but move to right at velocity v

Pulse y = f ( x + vt ) must move to left at velocity v
y ( x, t ) = Ae − b( x +10t )
2

y ( x, t ) = f ( x ± vt ) is a general expression for a 1-D traveling wave

y ( x, t ) or ψ ( x, t ) is the wavefunction

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1-D Wave Equation                                                                                        Harmonic Waves
A traveling wave obeys an important partial differential equation
Harmonic waves involve sine or cosines:
Define x′ = x ∓ vt and define traveling wave by: ψ ( x, t ) = f ( x′ )
y ( x, t ) = A sin ⎡ k ( x ± vt ) ⎤
⎣              ⎦

df df dg                                                       ∂x′         ∂x′
Chain rule     =   ⋅                  Partial derivatives of x′ are             = 1 and     = ∓v
dx dg dx                                                       ∂x          ∂t
Show ψ ( x, t ) = sin [ k ( x − vt ) ] is a solution of the differential wave equation.
∂ψ ∂f ∂x′ ∂f                      ∂ψ ∂f
1st spatial derivative:      =      =             ⇒            =                                                                  ∂x′             ∂x′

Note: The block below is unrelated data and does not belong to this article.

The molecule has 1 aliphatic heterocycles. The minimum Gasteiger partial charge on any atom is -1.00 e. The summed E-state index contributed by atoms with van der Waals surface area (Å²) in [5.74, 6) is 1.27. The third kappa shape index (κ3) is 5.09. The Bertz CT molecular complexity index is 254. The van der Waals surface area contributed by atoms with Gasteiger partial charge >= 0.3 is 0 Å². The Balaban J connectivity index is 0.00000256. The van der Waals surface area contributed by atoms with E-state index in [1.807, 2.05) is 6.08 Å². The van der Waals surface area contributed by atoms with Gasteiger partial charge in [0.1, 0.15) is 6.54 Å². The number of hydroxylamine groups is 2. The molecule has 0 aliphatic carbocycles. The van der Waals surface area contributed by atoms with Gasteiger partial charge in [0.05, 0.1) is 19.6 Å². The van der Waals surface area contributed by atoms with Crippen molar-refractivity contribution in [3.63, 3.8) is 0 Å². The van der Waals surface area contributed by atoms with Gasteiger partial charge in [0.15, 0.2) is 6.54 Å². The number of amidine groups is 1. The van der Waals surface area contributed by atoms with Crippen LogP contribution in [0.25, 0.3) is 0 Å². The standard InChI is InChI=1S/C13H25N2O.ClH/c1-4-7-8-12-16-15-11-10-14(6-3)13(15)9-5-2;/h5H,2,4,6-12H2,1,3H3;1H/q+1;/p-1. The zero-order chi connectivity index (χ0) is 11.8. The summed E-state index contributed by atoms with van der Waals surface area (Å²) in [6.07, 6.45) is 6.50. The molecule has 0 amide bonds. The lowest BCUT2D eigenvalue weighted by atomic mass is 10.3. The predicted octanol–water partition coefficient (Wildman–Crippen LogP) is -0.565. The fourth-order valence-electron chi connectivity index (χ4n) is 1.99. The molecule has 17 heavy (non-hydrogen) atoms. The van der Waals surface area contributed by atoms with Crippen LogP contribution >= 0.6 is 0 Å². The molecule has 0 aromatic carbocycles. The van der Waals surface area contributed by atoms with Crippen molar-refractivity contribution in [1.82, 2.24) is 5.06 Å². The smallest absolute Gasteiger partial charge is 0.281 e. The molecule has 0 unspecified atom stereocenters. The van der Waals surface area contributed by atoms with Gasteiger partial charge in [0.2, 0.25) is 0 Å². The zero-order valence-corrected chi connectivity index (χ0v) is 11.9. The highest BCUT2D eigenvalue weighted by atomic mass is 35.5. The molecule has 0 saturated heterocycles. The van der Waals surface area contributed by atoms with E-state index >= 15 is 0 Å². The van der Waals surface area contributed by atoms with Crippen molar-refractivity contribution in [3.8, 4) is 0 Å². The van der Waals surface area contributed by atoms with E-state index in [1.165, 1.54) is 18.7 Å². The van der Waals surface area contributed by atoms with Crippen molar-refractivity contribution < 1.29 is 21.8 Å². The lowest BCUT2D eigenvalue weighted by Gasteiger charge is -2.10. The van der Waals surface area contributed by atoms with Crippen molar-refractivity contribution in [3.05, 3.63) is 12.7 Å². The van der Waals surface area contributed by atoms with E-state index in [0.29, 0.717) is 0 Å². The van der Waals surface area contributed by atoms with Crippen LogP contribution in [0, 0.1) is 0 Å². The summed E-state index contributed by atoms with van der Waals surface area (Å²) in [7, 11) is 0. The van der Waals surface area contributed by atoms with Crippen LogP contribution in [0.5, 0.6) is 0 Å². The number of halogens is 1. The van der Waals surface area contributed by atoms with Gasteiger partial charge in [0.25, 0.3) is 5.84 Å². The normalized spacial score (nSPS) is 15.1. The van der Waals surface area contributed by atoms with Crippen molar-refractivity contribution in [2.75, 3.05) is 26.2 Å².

∂x ∂x′ ∂x ∂x′                     ∂x ∂x′                                        x′ = k ( x − vt )          =k              = − kv
∂x              ∂t
∂ψ                                                           Wave Equation
∂ 2ψ  ∂ ⎛ ∂ψ   ⎞ ∂ ( ∂ψ / ∂x ) ∂x′ ∂ ⎛ ∂f ⎞ ∂ f
2
∂ 2ψ ∂ 2 f                                       = k cos ⎡ k ( x − vt ) ⎤
⎣             ⎦
= ⎜                                                                                                   ∂x                                                           ∂ 2ψ    1 ∂ 2ψ
⎟=                 =   ⎜ ′ ⎟ = ′2         ⇒         =
Combining results:                                                                             = 2 2
∂x 2 ∂x ⎝ ∂x   ⎠      ∂x′      ∂x ∂x′ ⎝ ∂x ⎠ ∂x                ∂x 2 ∂x′2                                   ∂ψ2
∂x  2
v ∂t
= − k 2 sin ⎡ k ( x − vt ) ⎤ = − k 2ψ
⎣              ⎦
∂ 2ψ 1 ∂ 2ψ              ∂x 2                                                                  −1
=                                                                                 − k 2ψ = 2 k 2v 2ψ
∂ψ ∂f ∂x′       ∂f                  ∂ψ       ∂f              ∂x 2 v 2 ∂t 2            ∂ψ                                                                    v
1st time derivative:    =       = ∓v     ⇒                   = ∓v                                               = − kv cos ⎡ k ( x − vt ) ⎤
⎣             ⎦
∂t ∂x′ ∂t      ∂x′                  ∂t      ∂x′          1-D Wave Equation            ∂t
∂ψ2
= − k 2v 2 sin ⎡ k ( x − vt ) ⎤ = − k 2v 2ψ
⎣              ⎦
∂ 2ψ ∂ ⎛ ∂ψ ⎞ ∂ ( ∂ψ / ∂t ) ∂x′ ∂ ⎛ ∂f ⎞               2 ∂ f
2
∂ 2ψ     ∂2 f                      ∂t 2
= ⎜      ⎟=               =   ⎜ ∓v ′ ⎟ ( ∓v ) = v             ⇒         = v2 2
∂t 2
∂t ⎝ ∂t ⎠    ∂x′      ∂t ∂x′ ⎝ ∂x ⎠                ∂x′2           ∂t 2
∂x′